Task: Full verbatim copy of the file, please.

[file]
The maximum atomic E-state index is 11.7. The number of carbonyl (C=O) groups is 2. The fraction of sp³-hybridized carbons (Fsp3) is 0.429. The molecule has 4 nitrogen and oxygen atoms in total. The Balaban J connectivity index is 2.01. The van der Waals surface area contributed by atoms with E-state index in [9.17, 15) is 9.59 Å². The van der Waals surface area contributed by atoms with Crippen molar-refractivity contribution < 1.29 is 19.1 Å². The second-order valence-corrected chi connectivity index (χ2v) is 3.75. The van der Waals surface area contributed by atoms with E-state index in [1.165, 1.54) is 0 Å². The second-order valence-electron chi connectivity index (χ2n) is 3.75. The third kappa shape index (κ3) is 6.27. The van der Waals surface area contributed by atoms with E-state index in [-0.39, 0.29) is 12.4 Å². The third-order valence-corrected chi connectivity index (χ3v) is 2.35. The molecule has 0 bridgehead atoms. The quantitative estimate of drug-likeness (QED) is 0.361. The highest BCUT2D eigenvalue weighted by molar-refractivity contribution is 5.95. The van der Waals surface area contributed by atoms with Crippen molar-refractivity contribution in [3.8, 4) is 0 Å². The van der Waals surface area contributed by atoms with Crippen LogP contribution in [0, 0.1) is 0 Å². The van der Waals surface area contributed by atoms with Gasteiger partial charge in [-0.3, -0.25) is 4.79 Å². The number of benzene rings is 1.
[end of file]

The maximum atomic E-state index is 11.7. The number of carbonyl (C=O) groups is 2. The fraction of sp³-hybridized carbons (Fsp3) is 0.429. The molecule has 4 nitrogen and oxygen atoms in total. The Balaban J connectivity index is 2.01. The van der Waals surface area contributed by atoms with E-state index in [9.17, 15) is 9.59 Å². The van der Waals surface area contributed by atoms with Crippen molar-refractivity contribution < 1.29 is 19.1 Å². The second-order valence-corrected chi connectivity index (χ2v) is 3.75. The van der Waals surface area contributed by atoms with E-state index in [1.165, 1.54) is 0 Å². The second-order valence-electron chi connectivity index (χ2n) is 3.75. The third kappa shape index (κ3) is 6.27. The van der Waals surface area contributed by atoms with E-state index in [-0.39, 0.29) is 12.4 Å². The third-order valence-corrected chi connectivity index (χ3v) is 2.35. The molecule has 0 bridgehead atoms. The quantitative estimate of drug-likeness (QED) is 0.361. The highest BCUT2D eigenvalue weighted by molar-refractivity contribution is 5.95. The van der Waals surface area contributed by atoms with Crippen molar-refractivity contribution in [3.8, 4) is 0 Å². The van der Waals surface area contributed by atoms with Crippen LogP contribution in [0, 0.1) is 0 Å². The van der Waals surface area contributed by atoms with Gasteiger partial charge in [-0.3, -0.25) is 4.79 Å². The number of benzene rings is 1.